DOTD plans to rebid La. 1 toll project
Friday, July 01, 2005 at 12:00:00 AM

BATON ROUGE – Faced with a bid nearly $100 million higher than anticipated for the first phase of the La. 1 toll project, the state Department of Transportation and Development announced Friday that it has begun the process to reject the bids opened Wednesday in order to rebid the project with modifications.

Department Secretary Johnny B. Bradberry said the decision came after meetings Thursday and Friday with the original bidders, bond rating agencies and the companies that provided the original estimate for the project to rebuild a portion of the only road leading to Port Fourchon and the barrier island of Grand Isle.

            The department received bids from two contractor groups at the bid letting Wednesday for Phase I, which will replace the old bridge over Bayou Lafourche at Leeville and build an elevated section to Port Fourchon. The James Construction/Flatiron LLC group was the apparent low bidder at $251,860,090. The Massman/Trailer Brothers LLC group was the second bidder at $254,599,496.32.

The department had projected construction costs in the range of $154 million --$97 million less than the lowest bid received.

            Bradberry called the decision to rebid “the only viable course for the department.”

            The secretary, who is committed to applying business principles to the governmental agency, added, “I will not allow this project or any other to cost more than the worst-case scenario, which in this case would be to start from scratch.”

            Bradberry said the department remains committed to collecting tolls on a new La. 1 roadway before 2009.

“Through re-issuance of the bid, we’re hopeful that we’ll see more competition. And we fully expect to be within the original estimate and within an acceptable time frame to meet department obligations with respect to financing.”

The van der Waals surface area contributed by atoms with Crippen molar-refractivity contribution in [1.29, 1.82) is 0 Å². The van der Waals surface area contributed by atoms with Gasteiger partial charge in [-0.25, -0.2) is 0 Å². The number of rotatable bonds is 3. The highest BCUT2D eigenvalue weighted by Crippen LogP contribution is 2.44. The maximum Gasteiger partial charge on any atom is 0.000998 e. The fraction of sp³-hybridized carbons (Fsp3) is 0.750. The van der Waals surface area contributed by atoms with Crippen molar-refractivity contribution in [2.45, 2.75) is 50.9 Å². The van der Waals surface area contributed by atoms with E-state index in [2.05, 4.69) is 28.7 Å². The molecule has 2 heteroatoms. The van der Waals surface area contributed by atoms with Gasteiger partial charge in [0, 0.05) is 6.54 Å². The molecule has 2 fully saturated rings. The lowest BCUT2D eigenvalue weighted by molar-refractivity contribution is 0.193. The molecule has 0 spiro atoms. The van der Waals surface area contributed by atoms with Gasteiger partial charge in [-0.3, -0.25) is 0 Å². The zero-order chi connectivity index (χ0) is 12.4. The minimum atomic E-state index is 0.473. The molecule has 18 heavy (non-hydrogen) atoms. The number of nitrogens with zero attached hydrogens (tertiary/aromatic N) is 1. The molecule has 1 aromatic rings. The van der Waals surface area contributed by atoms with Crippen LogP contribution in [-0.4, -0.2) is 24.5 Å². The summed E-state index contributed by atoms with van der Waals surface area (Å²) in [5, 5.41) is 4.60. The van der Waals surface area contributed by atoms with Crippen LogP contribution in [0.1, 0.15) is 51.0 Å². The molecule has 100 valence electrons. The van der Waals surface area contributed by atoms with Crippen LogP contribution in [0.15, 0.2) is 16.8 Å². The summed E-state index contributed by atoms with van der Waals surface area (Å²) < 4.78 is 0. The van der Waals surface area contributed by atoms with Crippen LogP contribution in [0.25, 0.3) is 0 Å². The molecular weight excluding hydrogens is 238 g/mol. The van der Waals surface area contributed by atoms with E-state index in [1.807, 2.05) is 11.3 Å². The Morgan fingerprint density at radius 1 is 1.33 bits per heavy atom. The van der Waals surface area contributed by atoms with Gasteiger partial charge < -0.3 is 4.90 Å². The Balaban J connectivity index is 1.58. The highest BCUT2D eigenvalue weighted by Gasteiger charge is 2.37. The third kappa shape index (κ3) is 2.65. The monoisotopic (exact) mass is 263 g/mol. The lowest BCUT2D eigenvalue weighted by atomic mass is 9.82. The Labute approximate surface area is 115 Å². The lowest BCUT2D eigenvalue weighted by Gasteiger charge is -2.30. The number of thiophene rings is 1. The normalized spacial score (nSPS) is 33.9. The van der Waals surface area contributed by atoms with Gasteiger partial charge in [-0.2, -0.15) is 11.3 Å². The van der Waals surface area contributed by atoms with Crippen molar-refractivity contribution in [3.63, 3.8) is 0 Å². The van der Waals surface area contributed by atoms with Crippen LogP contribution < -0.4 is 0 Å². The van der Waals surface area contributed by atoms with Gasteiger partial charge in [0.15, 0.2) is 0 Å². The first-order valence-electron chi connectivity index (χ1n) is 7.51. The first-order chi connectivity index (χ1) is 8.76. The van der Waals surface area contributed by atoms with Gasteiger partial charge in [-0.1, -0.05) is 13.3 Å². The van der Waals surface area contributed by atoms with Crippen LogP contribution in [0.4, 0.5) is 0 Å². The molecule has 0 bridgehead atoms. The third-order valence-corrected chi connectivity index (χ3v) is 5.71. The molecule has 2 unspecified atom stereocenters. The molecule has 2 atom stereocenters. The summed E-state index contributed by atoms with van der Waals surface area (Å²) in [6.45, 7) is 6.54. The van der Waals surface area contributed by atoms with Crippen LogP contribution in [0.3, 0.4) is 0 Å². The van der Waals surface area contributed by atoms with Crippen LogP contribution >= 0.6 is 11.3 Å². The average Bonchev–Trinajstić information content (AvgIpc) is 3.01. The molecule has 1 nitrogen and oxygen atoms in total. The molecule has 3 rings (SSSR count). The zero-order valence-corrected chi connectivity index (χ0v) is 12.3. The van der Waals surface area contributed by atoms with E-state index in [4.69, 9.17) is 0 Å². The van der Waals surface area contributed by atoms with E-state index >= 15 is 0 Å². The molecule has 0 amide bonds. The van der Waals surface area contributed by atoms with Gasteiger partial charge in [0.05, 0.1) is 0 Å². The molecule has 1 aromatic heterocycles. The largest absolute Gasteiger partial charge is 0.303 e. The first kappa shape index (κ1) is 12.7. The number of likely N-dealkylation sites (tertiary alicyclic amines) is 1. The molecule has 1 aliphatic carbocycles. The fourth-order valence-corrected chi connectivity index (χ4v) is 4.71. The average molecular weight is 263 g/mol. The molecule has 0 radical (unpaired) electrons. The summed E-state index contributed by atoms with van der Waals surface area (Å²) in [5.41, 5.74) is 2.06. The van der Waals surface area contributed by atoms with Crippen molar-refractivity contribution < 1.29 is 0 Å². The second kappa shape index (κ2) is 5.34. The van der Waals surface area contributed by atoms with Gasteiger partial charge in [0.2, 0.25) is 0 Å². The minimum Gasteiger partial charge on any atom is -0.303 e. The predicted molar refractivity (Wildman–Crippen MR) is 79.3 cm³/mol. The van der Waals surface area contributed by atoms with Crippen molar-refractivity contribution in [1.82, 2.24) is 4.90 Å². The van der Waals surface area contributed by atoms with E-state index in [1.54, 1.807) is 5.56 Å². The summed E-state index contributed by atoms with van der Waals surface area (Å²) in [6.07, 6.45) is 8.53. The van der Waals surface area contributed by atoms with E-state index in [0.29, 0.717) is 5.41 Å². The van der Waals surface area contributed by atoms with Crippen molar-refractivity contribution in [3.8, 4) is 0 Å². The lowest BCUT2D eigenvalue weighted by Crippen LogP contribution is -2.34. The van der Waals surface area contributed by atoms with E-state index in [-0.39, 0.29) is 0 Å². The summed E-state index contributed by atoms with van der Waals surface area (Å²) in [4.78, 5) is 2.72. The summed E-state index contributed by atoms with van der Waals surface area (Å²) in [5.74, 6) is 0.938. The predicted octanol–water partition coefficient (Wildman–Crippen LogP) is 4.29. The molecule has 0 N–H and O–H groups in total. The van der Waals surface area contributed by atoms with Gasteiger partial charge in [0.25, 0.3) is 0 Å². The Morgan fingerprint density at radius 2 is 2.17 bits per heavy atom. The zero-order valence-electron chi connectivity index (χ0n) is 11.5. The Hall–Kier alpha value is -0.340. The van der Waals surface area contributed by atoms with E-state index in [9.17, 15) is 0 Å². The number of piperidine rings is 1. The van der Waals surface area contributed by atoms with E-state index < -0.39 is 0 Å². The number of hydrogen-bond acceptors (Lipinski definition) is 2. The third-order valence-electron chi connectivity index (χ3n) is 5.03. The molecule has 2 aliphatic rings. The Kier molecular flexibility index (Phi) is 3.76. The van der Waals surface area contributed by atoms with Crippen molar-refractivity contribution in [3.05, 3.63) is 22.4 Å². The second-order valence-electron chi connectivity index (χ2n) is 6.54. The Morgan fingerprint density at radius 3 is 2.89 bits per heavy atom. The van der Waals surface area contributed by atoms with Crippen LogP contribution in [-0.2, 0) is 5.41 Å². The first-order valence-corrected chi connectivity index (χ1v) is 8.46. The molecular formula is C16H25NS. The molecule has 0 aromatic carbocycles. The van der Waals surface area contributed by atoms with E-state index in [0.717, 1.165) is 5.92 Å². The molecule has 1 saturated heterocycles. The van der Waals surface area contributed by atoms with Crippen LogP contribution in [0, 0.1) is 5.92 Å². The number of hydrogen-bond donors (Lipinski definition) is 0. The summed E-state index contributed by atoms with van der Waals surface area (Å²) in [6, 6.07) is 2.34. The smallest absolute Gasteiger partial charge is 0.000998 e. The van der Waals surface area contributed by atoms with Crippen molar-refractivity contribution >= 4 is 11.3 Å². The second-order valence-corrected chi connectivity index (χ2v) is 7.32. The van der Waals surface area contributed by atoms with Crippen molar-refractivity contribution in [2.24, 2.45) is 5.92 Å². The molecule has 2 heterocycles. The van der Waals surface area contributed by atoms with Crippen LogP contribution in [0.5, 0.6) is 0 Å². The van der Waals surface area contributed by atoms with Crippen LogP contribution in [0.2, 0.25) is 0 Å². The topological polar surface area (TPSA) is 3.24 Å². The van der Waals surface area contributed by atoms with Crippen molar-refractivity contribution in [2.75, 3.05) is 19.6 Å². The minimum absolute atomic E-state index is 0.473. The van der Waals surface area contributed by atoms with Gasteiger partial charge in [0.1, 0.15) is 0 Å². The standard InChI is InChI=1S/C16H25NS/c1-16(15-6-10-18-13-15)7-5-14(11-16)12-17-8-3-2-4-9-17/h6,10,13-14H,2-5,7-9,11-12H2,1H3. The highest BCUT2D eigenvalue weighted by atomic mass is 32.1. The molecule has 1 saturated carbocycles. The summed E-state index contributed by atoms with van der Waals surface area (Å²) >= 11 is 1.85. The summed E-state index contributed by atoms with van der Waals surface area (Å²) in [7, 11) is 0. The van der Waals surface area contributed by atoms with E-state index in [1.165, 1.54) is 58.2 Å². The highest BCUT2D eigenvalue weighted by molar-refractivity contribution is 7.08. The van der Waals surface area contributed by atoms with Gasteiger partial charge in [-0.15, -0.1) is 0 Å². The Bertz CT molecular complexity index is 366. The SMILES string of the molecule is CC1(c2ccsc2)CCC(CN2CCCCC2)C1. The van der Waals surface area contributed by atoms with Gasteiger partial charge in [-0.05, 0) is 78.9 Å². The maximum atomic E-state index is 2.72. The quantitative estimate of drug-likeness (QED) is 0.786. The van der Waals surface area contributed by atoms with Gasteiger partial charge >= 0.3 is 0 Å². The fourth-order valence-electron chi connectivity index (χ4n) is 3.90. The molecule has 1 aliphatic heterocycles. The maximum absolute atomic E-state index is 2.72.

Department officials plan to work through the holiday weekend with federal highway officials and consultants comparing unit prices in the bids and in the estimates to determine where the disparities lie and to fully understand the higher pricetag.

Already, Bradberry said, findings indicate the department should consider changing the schedule to complete the work and the possibility of dividing the project to allow multiple companies to participate in building the project.

            Bradberry noted that one issue that is out of the department’s area of influence is the high volume of bridge work under way in Southern states.

            For example, he said, “Florida alone has undertaken some $1 billion in bridge construction, so the precast concrete industry is really maxed out.”

            After the department firms up its proposal revisions, the project must be advertised for bids 30 days ahead of the letting (when bids are opened and publicly read). Then comes committee review and contract paperwork.

Meanwhile, the secretary has requested Wilbur Smith & Associates – one of the outside agencies that provided the original $154 million projection – to report, at its expense, a rationale for the huge disparity in pricing. A similar request will be made of SJB Group Inc.

The agencies’ estimates and that of DOTD personnel all projected estimated costs within 1 percent of each other.

            The department has worked for the past three years with the La. 1 Coalition and other statewide and local stakeholders on the La. 1 toll project. DOTD signed an agreement May 19 with the U.S. Department of Transportation for a $66 million loan from the federal Transportation Infrastructure Finance and Innovation Act, or TIFIA, the first for the state, to help fund construction. The loan will be repaid through tolls that initially will range from $12 for commercial trucks to 50 cents for area residents.

Other revenue sources include state, local, and other federal highway funds.